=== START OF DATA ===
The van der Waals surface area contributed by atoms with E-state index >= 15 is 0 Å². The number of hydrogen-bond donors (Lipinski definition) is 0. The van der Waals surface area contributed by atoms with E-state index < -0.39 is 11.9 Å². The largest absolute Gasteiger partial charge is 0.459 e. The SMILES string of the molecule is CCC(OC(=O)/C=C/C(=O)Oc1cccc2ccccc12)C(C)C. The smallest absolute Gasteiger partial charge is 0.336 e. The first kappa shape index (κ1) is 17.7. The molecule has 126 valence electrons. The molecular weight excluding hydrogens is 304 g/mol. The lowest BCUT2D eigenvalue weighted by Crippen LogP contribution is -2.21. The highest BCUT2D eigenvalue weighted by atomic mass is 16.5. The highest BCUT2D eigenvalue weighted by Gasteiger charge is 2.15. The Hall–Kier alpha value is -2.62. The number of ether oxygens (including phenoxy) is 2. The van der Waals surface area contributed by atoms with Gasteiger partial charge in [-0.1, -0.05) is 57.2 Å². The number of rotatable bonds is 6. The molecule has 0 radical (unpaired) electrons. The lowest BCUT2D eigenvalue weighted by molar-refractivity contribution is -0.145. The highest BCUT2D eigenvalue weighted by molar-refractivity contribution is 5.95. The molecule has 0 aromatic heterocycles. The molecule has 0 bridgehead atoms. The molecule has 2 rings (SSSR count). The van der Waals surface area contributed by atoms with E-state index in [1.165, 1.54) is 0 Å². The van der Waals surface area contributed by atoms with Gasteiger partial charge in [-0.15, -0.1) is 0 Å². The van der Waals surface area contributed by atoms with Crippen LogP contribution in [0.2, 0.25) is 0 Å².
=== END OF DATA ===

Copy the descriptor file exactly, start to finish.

The van der Waals surface area contributed by atoms with E-state index >= 15 is 0 Å². The number of hydrogen-bond donors (Lipinski definition) is 0. The van der Waals surface area contributed by atoms with E-state index < -0.39 is 11.9 Å². The largest absolute Gasteiger partial charge is 0.459 e. The SMILES string of the molecule is CCC(OC(=O)/C=C/C(=O)Oc1cccc2ccccc12)C(C)C. The smallest absolute Gasteiger partial charge is 0.336 e. The first kappa shape index (κ1) is 17.7. The molecule has 126 valence electrons. The molecular weight excluding hydrogens is 304 g/mol. The lowest BCUT2D eigenvalue weighted by Crippen LogP contribution is -2.21. The highest BCUT2D eigenvalue weighted by atomic mass is 16.5. The highest BCUT2D eigenvalue weighted by Gasteiger charge is 2.15. The Hall–Kier alpha value is -2.62. The number of ether oxygens (including phenoxy) is 2. The van der Waals surface area contributed by atoms with Gasteiger partial charge in [-0.1, -0.05) is 57.2 Å². The number of rotatable bonds is 6. The molecule has 0 radical (unpaired) electrons. The lowest BCUT2D eigenvalue weighted by molar-refractivity contribution is -0.145. The highest BCUT2D eigenvalue weighted by molar-refractivity contribution is 5.95. The molecule has 0 aromatic heterocycles. The molecule has 0 bridgehead atoms. The molecule has 2 rings (SSSR count). The van der Waals surface area contributed by atoms with E-state index in [1.165, 1.54) is 0 Å². The van der Waals surface area contributed by atoms with Gasteiger partial charge in [-0.15, -0.1) is 0 Å². The van der Waals surface area contributed by atoms with Crippen LogP contribution in [0.2, 0.25) is 0 Å².